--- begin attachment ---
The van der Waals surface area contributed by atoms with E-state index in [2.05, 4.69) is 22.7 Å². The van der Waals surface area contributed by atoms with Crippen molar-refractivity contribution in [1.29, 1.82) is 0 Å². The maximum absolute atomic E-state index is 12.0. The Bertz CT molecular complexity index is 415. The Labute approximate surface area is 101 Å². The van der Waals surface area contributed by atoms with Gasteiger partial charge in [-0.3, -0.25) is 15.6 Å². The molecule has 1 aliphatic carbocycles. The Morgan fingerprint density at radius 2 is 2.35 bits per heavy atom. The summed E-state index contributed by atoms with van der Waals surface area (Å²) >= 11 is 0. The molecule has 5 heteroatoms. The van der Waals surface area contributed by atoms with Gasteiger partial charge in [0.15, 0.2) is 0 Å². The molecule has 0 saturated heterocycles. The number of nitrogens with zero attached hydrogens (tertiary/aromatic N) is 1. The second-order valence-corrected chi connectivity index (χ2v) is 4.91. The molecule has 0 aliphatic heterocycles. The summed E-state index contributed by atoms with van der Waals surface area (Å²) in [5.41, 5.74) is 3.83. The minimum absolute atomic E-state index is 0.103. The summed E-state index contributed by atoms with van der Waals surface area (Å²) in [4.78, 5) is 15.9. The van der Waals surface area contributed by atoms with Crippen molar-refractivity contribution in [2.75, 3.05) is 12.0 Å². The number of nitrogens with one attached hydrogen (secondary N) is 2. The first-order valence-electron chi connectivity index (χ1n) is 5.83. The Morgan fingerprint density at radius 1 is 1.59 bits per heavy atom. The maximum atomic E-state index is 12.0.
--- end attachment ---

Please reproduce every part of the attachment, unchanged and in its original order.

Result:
The van der Waals surface area contributed by atoms with E-state index in [2.05, 4.69) is 22.7 Å². The van der Waals surface area contributed by atoms with Crippen molar-refractivity contribution in [1.29, 1.82) is 0 Å². The maximum absolute atomic E-state index is 12.0. The Bertz CT molecular complexity index is 415. The Labute approximate surface area is 101 Å². The van der Waals surface area contributed by atoms with Gasteiger partial charge in [-0.3, -0.25) is 15.6 Å². The molecule has 1 aliphatic carbocycles. The Morgan fingerprint density at radius 2 is 2.35 bits per heavy atom. The summed E-state index contributed by atoms with van der Waals surface area (Å²) >= 11 is 0. The molecule has 5 heteroatoms. The van der Waals surface area contributed by atoms with Gasteiger partial charge in [0.15, 0.2) is 0 Å². The molecule has 0 saturated heterocycles. The number of nitrogens with zero attached hydrogens (tertiary/aromatic N) is 1. The second-order valence-corrected chi connectivity index (χ2v) is 4.91. The molecule has 0 aliphatic heterocycles. The summed E-state index contributed by atoms with van der Waals surface area (Å²) in [5.41, 5.74) is 3.83. The minimum absolute atomic E-state index is 0.103. The summed E-state index contributed by atoms with van der Waals surface area (Å²) in [4.78, 5) is 15.9. The van der Waals surface area contributed by atoms with Crippen molar-refractivity contribution in [2.75, 3.05) is 12.0 Å². The number of nitrogens with one attached hydrogen (secondary N) is 2. The first-order valence-electron chi connectivity index (χ1n) is 5.83. The Morgan fingerprint density at radius 1 is 1.59 bits per heavy atom. The maximum atomic E-state index is 12.0.